Gradner M., Stack C., Min J., Saad R., Leary E., Eldermir L., and Hyman D.
PURPOSE: Obstructive sleep apnea (OSA) can lead to excessive daytime sleepiness (EDS) despite continuous positive airway pressure (CPAP) use, and is associated with a range of cardiometabolic, psychiatric, and other comorbidities. Self-reported data were used to characterize the health-related burden of illness (BOI) of EDS in OSA.
METHODS: Eligible participants (adult US residents, self-reported physician diagnosis of OSA, self-reported adherent [≥4 hours/night, ≥5 nights/week] CPAP use ≥6 months, Fitbit use [≥10 hours/day, ≥4 days/week], and average total time in bed ≥6 hours/night) completed a survey in Evidation Health’s Achievement app. An Epworth Sleepiness Scale (ESS) score >10 defined EDS.
RESULTS: In total, 476 participants (n=193 male, n=283 female) completed the survey; 209 had EDS (n=73 male, n=136 female; mean±standard deviation [SD] ESS score=13.8±2.5) and 267 did not (n=120 male, n=147 female; mean±SD ESS score=6.3±2.5). Mean±SD age was 49.7±10.8 years; most were obese (74.4%), white (87.6%), and employed full-time (64.9%). Participants with EDS commonly reported anxiety ([EDS vs no EDS] males: 31.5% vs 20.0%; females: 53.7% vs 39.5%), depression (males: 35.6% vs 24.2%; females: 55.9% vs 44.9%), restless legs syndrome (males: 11.0% vs 5.8%; females: 19.9% vs 15.0%), and insomnia (males: 19.2% vs 6.7%; females: 25.7% vs 12.9%). The percentage of those with and without EDS with impairment on the Functional Outcomes of Sleep Questionnaire-10 was 80.8% and 35.0%, respectively (males), and 91.9% and 53.1%, respectively (females). Differences (EDS–no EDS) in proportions (95% confidence interval) showed that those with EDS more frequently reported that sleepiness very often prevented physical activity (males: 13% [0.5, 25.5]; females: 24% [13.2, 35.3]), and they sometimes used physical activity to stay awake (males: 12% [−0.7, 24.0]; females: 15% [5.0, 25.2]). More participants with EDS reported sleepiness very often influenced dietary choices (males: 9% [−2.4, 20.8]; females: 18% [7.6, 28.6]) as well as consuming caffeine mainly to stay awake throughout the day (males: 8% [−0.3, 17.3]; females: 14% [5.9, 21.2]) and to combat fatigue (males: 3% [−5.3, 11.7]; females: 6% [−0.3, 12.6]); fewer reported consuming caffeine due to the taste (males: −12% [−25.5, 1.6]; females: −7% [−18.3, 5.2]) or as part of their routine (males: −10% [−20.4, 1.3]; females: −11% [−19.6, −2.2]).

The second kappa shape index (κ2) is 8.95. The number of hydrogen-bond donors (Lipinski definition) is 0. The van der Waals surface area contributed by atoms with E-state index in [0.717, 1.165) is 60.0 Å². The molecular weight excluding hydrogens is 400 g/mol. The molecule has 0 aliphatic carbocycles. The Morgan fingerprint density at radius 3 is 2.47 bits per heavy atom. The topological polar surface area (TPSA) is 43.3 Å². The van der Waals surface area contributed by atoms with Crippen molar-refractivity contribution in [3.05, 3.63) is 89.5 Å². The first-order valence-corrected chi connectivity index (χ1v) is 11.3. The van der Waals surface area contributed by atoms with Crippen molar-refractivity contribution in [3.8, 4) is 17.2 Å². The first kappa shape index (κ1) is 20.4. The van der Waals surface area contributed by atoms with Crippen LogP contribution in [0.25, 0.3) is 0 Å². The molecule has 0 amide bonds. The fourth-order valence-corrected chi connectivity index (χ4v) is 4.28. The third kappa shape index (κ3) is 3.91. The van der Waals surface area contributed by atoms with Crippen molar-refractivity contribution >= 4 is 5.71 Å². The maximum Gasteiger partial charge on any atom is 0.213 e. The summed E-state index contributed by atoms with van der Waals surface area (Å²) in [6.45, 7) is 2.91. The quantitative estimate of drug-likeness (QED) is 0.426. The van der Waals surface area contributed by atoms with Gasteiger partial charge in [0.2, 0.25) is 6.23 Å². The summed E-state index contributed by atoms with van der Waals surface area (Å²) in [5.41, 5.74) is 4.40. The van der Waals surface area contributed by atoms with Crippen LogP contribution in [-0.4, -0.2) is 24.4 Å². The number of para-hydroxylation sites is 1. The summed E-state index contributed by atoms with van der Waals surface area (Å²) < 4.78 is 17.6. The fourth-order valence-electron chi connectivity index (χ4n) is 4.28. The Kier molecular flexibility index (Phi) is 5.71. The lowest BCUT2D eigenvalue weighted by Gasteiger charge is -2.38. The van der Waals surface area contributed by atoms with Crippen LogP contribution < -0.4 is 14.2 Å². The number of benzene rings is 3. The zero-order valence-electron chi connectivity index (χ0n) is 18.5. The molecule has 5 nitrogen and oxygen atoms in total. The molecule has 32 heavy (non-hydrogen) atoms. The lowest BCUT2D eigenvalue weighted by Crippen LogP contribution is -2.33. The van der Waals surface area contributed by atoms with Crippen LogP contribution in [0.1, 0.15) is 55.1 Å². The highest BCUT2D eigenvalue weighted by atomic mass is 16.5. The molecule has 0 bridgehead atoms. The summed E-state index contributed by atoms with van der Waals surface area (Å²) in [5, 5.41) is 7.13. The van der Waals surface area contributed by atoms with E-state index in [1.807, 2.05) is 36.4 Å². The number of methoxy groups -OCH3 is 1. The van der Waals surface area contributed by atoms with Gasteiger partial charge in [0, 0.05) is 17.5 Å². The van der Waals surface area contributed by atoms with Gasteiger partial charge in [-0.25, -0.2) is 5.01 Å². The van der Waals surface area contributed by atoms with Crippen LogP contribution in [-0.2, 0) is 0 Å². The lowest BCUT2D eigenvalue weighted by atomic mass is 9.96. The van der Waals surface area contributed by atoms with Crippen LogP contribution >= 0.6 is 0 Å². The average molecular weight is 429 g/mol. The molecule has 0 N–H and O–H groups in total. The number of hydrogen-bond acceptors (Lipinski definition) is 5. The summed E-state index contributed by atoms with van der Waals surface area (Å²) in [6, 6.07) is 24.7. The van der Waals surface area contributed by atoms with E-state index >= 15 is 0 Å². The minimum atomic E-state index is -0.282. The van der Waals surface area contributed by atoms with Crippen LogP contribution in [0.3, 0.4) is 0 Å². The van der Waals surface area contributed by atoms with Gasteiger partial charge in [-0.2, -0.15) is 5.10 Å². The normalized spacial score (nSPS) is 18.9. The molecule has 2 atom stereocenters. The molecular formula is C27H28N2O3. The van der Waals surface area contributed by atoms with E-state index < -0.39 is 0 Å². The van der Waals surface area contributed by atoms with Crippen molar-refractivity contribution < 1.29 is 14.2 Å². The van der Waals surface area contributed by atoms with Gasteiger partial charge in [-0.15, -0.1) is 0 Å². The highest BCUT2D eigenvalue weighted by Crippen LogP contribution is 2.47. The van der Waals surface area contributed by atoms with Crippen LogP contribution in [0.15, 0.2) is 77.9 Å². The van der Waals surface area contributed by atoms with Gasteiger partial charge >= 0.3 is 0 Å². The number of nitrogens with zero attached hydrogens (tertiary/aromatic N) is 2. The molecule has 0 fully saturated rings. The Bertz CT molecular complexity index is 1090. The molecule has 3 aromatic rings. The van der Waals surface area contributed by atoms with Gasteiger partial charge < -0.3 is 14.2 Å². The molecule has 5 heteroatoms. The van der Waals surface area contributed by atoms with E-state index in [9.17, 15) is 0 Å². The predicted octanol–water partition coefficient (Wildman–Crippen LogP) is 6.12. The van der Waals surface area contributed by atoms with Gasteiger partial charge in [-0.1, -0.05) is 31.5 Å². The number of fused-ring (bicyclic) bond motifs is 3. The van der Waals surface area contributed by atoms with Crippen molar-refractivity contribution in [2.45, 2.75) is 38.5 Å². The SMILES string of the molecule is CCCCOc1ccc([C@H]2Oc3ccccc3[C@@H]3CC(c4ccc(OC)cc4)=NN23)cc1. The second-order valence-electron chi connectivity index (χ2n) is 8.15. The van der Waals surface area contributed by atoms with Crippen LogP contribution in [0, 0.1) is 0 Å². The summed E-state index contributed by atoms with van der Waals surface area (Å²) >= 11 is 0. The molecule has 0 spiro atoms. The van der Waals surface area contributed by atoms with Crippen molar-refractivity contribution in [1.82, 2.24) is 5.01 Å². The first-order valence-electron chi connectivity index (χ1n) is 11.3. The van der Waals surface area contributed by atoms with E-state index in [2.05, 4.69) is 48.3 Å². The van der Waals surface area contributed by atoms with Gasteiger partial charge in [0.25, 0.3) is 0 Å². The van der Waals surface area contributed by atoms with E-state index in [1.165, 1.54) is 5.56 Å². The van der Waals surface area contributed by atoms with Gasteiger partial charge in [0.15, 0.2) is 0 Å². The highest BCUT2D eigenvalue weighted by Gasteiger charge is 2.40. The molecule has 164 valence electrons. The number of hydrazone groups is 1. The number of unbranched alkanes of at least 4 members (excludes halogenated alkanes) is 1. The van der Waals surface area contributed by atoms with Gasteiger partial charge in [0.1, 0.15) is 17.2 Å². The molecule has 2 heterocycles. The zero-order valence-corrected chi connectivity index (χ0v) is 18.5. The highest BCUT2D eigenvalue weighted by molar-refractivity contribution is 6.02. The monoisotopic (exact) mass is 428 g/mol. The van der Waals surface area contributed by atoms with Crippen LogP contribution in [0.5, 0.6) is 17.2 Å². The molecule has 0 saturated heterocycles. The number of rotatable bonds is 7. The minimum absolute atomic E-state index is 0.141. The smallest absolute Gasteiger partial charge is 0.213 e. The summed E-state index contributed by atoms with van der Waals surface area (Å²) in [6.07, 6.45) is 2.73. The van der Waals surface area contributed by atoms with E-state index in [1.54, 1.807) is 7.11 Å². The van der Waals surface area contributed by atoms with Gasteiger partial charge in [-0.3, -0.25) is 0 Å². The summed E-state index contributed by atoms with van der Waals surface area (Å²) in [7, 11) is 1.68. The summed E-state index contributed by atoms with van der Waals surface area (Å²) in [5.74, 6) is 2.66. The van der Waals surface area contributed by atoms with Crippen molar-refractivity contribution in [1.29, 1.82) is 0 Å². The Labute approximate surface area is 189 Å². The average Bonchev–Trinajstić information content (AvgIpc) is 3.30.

CONCLUSIONS: Participants with EDS had a higher health-related BOI vs those without EDS; their sleepiness often prevented physical activity and drove caffeine use to stay awake. Further research is needed to understand how improving EDS may improve health-related behaviors or outcomes in CPAP-treated patients with OSA.
CLINICAL IMPLICATIONS: EDS is common in OSA despite CPAP adherence and is associated with high comorbidity burden, behavioral impact, and functional impairment.